Hall Hammond (May 18, 1902 – November 27, 1991) was an American jurist and politician who served as Chief Judge of the Court of Appeals and Attorney General for the state of Maryland.
Hammond was born in Baltimore, Maryland to William S. Hammond and Rosalie Hall Hammond. He received his early education from the Gilman School, the Jefferson School, and Baltimore City College. He received his A.B. degree from Johns Hopkins University in 1923, and his LL.B. degree in 1925 from the University of Maryland School of Law. He married Elizabeth Ashton Luck in 1934.
Hammond's early legal career was with the firm of Willis & Hudgins, whom he worked for from 1925 to 1929. He began his own practice in 1929, which he maintained until 1952. He served as Deputy Attorney General of Maryland from 1938 to 1946, and as Attorney General of Maryland from 1947 to 1952. He also served as Secretary of the Alcoholic Beverage Survey Commission from 1942 to 1943.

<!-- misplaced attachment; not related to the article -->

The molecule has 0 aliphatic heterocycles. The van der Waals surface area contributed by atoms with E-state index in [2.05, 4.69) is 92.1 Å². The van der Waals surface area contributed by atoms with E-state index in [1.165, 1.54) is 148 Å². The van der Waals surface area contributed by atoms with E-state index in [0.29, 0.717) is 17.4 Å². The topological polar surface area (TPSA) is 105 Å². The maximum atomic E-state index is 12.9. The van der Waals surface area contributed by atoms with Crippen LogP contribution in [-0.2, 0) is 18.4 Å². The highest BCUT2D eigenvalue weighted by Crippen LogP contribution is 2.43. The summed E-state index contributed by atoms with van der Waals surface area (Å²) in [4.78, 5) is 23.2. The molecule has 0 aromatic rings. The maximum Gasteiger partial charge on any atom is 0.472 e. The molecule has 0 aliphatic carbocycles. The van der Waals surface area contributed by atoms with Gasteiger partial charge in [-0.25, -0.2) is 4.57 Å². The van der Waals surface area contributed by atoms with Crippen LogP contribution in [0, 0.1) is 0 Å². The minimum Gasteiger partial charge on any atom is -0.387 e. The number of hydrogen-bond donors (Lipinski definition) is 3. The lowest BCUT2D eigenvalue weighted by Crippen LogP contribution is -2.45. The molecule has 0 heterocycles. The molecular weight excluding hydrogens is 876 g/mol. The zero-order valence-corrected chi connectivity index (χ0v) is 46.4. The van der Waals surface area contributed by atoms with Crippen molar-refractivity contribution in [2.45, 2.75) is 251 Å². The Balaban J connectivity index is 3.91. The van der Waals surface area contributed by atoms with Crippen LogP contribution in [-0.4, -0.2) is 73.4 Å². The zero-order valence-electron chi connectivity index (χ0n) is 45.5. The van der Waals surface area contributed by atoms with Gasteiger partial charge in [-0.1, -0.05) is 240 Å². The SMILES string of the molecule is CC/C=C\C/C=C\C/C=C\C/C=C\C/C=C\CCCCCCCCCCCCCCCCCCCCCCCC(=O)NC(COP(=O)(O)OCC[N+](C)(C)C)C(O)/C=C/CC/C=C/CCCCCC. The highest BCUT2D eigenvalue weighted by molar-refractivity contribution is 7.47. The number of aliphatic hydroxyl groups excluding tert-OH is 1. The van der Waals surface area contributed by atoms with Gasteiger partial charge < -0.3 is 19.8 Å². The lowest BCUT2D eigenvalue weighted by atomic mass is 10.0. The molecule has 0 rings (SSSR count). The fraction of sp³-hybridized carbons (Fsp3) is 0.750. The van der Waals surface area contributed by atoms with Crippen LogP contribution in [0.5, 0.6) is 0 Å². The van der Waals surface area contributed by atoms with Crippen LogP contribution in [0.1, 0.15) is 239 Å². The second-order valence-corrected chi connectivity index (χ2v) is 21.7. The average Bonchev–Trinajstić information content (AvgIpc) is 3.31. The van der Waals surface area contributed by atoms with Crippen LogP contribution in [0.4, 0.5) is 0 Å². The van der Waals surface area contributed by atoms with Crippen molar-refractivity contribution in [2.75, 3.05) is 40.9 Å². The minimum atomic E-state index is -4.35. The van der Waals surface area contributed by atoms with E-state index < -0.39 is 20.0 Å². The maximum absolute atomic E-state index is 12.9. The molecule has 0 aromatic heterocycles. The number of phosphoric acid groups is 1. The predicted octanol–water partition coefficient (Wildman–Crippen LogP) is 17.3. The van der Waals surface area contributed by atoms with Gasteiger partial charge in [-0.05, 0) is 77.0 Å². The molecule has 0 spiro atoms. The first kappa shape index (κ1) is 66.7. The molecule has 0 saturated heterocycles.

Hammond was confirmed as an associate judge of the Maryland Court of Appeals in 1952, and, in 1966, he was confirmed as chief judge of the court. While on the court, he petitioned the government to create the Maryland Court of Special Appeals to ease the workload of his court. He was also the first chief judge of the Court of Appeals to present to the Maryland General Assembly a "State of the Judiciary" address. Hammond retired from the court in 1972, and served as a member of the Board of Directors of the Children's Hospital School and South Baltimore General Hospital, amongst other things.